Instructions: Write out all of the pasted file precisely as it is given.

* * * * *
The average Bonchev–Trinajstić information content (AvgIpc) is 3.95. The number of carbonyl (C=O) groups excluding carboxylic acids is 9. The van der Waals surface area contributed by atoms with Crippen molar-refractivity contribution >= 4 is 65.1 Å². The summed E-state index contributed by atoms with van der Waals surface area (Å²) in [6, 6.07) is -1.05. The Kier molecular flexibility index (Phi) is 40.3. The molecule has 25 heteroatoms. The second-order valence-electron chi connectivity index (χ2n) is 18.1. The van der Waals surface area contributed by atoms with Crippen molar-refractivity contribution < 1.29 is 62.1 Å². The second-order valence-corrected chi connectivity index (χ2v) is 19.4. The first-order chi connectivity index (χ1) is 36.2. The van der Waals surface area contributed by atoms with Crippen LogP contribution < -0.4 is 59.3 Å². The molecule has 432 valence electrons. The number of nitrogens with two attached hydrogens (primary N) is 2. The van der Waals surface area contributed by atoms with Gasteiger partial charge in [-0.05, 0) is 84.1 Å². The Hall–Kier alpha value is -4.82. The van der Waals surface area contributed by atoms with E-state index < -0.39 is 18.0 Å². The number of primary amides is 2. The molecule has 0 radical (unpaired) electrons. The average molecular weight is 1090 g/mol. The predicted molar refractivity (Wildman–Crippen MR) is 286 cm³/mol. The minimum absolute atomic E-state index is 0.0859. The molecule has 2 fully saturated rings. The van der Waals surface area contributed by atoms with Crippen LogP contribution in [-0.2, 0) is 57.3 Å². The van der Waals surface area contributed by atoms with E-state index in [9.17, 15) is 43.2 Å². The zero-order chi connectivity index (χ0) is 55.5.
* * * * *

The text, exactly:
The average Bonchev–Trinajstić information content (AvgIpc) is 3.95. The number of carbonyl (C=O) groups excluding carboxylic acids is 9. The van der Waals surface area contributed by atoms with Crippen molar-refractivity contribution >= 4 is 65.1 Å². The summed E-state index contributed by atoms with van der Waals surface area (Å²) in [6, 6.07) is -1.05. The Kier molecular flexibility index (Phi) is 40.3. The molecule has 25 heteroatoms. The second-order valence-electron chi connectivity index (χ2n) is 18.1. The van der Waals surface area contributed by atoms with Crippen molar-refractivity contribution < 1.29 is 62.1 Å². The second-order valence-corrected chi connectivity index (χ2v) is 19.4. The first-order chi connectivity index (χ1) is 36.2. The van der Waals surface area contributed by atoms with Crippen LogP contribution < -0.4 is 59.3 Å². The molecule has 432 valence electrons. The number of nitrogens with two attached hydrogens (primary N) is 2. The van der Waals surface area contributed by atoms with Gasteiger partial charge in [-0.05, 0) is 84.1 Å². The Hall–Kier alpha value is -4.82. The van der Waals surface area contributed by atoms with E-state index < -0.39 is 18.0 Å². The number of primary amides is 2. The molecule has 0 radical (unpaired) electrons. The average molecular weight is 1090 g/mol. The predicted molar refractivity (Wildman–Crippen MR) is 286 cm³/mol. The minimum absolute atomic E-state index is 0.0859. The molecule has 2 fully saturated rings. The van der Waals surface area contributed by atoms with Crippen LogP contribution in [-0.2, 0) is 57.3 Å². The van der Waals surface area contributed by atoms with E-state index in [9.17, 15) is 43.2 Å². The zero-order chi connectivity index (χ0) is 55.5.